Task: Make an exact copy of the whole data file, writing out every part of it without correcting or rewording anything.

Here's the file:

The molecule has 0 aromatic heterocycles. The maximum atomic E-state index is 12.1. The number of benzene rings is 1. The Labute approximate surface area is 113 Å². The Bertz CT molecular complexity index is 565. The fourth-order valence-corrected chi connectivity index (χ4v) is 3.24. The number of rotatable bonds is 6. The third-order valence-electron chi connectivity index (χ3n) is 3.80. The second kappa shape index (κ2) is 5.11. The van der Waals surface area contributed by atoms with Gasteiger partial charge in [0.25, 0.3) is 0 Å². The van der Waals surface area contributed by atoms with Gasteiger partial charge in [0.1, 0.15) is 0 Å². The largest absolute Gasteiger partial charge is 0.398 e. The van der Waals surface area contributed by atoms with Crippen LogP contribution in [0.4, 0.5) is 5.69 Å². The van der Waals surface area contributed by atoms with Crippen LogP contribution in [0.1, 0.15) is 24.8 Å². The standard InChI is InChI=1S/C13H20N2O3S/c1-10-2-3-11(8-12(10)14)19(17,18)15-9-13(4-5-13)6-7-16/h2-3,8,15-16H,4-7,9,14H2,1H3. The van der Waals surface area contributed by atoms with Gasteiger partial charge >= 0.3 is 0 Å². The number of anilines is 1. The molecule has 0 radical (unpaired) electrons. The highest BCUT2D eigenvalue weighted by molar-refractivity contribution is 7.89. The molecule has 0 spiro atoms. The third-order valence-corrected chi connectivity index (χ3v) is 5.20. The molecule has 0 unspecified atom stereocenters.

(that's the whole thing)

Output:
The molecule has 0 aromatic heterocycles. The maximum atomic E-state index is 12.1. The number of benzene rings is 1. The Labute approximate surface area is 113 Å². The Bertz CT molecular complexity index is 565. The fourth-order valence-corrected chi connectivity index (χ4v) is 3.24. The number of rotatable bonds is 6. The third-order valence-electron chi connectivity index (χ3n) is 3.80. The second kappa shape index (κ2) is 5.11. The van der Waals surface area contributed by atoms with Gasteiger partial charge in [0.25, 0.3) is 0 Å². The van der Waals surface area contributed by atoms with Gasteiger partial charge in [0.1, 0.15) is 0 Å². The largest absolute Gasteiger partial charge is 0.398 e. The van der Waals surface area contributed by atoms with Crippen LogP contribution in [0.4, 0.5) is 5.69 Å². The van der Waals surface area contributed by atoms with Crippen LogP contribution in [0.1, 0.15) is 24.8 Å². The standard InChI is InChI=1S/C13H20N2O3S/c1-10-2-3-11(8-12(10)14)19(17,18)15-9-13(4-5-13)6-7-16/h2-3,8,15-16H,4-7,9,14H2,1H3. The van der Waals surface area contributed by atoms with Gasteiger partial charge >= 0.3 is 0 Å². The number of anilines is 1. The molecule has 0 radical (unpaired) electrons. The highest BCUT2D eigenvalue weighted by molar-refractivity contribution is 7.89. The molecule has 0 spiro atoms. The third-order valence-corrected chi connectivity index (χ3v) is 5.20. The molecule has 0 unspecified atom stereocenters.